New airline passenger vetting could lead to racial profiling, watchdog warns

OTTAWA - The federal border agency's new system for scrutinizing incoming air passengers could open the door to profiling based on race or other personal factors, warns Canada's privacy czar.

See Full Article

Privacy Commissioner Daniel Therrien is pressing the Canada Border Services Agency to explain the program's rationale and build in safeguards to protect civil liberties.

Canadian law requires commercial airlines to provide the border agency with specific information about passengers flying to Canada, including name, birthdate, citizenship, seat number and other data.

For years the border agency has used the information to try to zero in on terrorists or other serious international criminals. Travellers are assessed for risk, allowing the agency to single out those with high-risk scores for closer examination at the airport.

The border agency is moving to a system known as scenario-based targeting, already used by the United States, as part of Canada's commitment to work closely with Washington under a perimeter security pact forged in 2011.

The border agency says the new scheme will be more efficient, effective and accurate, directing the focus to a smaller segment of the travelling population who represent a potential high risk.

The new scenario-based method uses Big Data analytics - extensive number-crunching to identify patterns - to evaluate all data collected from air carriers, says Therrien's office, which reviewed the border agency's privacy impact assessment of the project.

"Designed to harmonize with the system used by the U.S., it could allow the operator to, for example, search for all males aged between the ages of 18-20 who are Egyptian nationals and who have visited both Paris and New York," Therrien says in his recently released annual report.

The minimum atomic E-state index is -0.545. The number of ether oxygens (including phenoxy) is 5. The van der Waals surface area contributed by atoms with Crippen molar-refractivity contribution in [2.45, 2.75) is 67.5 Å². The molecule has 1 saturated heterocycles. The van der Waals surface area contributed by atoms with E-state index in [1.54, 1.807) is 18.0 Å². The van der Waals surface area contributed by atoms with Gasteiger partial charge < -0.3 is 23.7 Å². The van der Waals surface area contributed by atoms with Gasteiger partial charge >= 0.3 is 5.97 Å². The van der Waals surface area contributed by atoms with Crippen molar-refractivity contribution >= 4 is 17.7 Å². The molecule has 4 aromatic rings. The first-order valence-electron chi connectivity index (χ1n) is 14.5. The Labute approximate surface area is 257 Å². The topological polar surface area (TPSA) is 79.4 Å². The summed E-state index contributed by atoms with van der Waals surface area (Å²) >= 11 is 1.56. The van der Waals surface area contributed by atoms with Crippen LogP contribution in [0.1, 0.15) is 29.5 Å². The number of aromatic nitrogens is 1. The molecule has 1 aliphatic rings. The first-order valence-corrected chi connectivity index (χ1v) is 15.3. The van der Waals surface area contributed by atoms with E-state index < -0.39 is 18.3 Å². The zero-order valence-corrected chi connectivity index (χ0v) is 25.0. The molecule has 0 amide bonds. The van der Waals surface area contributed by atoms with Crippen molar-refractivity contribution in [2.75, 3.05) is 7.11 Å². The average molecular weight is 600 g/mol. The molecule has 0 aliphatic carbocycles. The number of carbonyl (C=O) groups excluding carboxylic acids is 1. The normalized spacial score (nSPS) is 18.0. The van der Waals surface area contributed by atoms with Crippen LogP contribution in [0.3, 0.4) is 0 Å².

The privacy commissioner is concerned travellers may now be targeted for increased scrutiny if they fit the general attributes of a group - "subjected to recurring and unnecessary attention at the border because of characteristics they cannot change," such as age, gender, nationality, birthplace, or racial or ethnic origin.

Therrien's office recommended the border agency:

  • Demonstrate the necessity of scenario-based targeting, beyond the general purpose of aligning Canada's system with that of the U.S.;
  • Be more transparent by fleshing out the privacy impact assessment with general descriptions of the types of scenarios that might be used to identify potentially high-risk travellers;
  • Conduct regular reviews of the "effectiveness and proportionality of scenarios," including an examination of impacts on civil liberties and human rights;
  • Prepare a broader privacy assessment of the overall program used to collect passenger information from airlines.

The border agency "responded positively" to all of the recommendations, Therrien's office says in the annual report.

However, the commissioner has yet to receive the requested details about the program, said Valerie Lawton, a spokeswoman for Therrien.

The border agency could not immediately provide information on the project's status or about efforts to comply with the commissioner's recommendations.



Advertisements

Latest Canada & World News

  • Father of Strasbourg attacker said son backed ISIS group

    World News CTV News
    PARIS -- The man described as the father of the 29-year-old suspect in this week's deadly Christmas market attack in Strasbourg says his son subscribed to the beliefs of the Islamic State group. The interview with Abdelkrim Chekatt by the state-run France 2 television channel was shown Saturday night, two days after the son was killed in a confrontation with three police officers in his childhood neighbourhood in Strasbourg following a massive manhunt. Source